At its deepest level, diplomacy is a subtle strategic activity. It is about rearranging circumstances, perceptions, and the parameters of international problems so as to realign the self-interest of other nations with one’s own in ways that cause them to see that it is in their interest to do what one wants them to do, and that it’s possible for them to do it without appearing to capitulate to any foreign power or interest. Diplomacy is about getting others to play our game. […] Judging by results in the complex post-Cold War environment, diplomacy is something the United States does not now understand or know how to do.
There’s an enticing slide-show at Forbes.
Once each member’s private accommodations are completed, furnished and fully outfitted, their respective quarters will be locked and secured, limiting access to their families and staff prior to lockdown; while Vivos will operate and maintain all common areas (under and above-ground) pending a catastrophic event. […] Members will arrive at their own discretion, prior to lockdown, landing their private planes at nearby airports. Vivos helicopters will then be deployed to rendezvous with each member group, and safely fly them back to the shelter compound, behind the sealed gates from the general public.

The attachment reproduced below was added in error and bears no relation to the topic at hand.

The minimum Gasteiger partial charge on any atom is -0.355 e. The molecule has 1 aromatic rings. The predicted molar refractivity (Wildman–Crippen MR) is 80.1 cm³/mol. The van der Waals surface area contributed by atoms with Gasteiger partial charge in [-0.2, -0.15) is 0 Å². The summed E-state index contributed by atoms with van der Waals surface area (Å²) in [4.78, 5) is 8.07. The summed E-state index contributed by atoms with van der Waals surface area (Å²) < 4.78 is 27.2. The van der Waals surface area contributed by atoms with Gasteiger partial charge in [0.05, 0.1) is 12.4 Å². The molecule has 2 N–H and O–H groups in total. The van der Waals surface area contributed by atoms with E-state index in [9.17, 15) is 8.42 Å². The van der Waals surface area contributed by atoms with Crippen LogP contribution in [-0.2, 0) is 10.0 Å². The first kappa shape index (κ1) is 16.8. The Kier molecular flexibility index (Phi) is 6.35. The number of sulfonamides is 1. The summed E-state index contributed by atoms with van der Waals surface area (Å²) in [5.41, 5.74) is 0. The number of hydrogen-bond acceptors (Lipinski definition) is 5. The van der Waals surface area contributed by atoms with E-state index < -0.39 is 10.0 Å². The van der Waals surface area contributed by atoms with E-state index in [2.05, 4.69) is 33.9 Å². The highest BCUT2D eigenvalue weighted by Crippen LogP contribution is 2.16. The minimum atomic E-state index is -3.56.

The Vivos slogan is deep: Next Generation Underground Survival Shelter. Whichever way you break it up, it spits out strange and ominous signs.
Dark Ecologies has been digging ever deeper into time anomaly. An impressive knot of twistedness is gathered together in this post:
… the collapse of the future upon the present event retroactively posits the event as a consequence of this future decision; therefore future information collapses upon the past in such a way that the causal system appears teleological (from our standpoint) when in fact it is retroactive (from the future decisional process). What we’re saying is that Time a weirder than we would like to believe … it’s as if from our perspective things, events, etc. have a purpose, a teleology; but, the truth is that it is much weirder: time is not bound to the arrow of some forward, linear movement, but can effect our present moment from the future …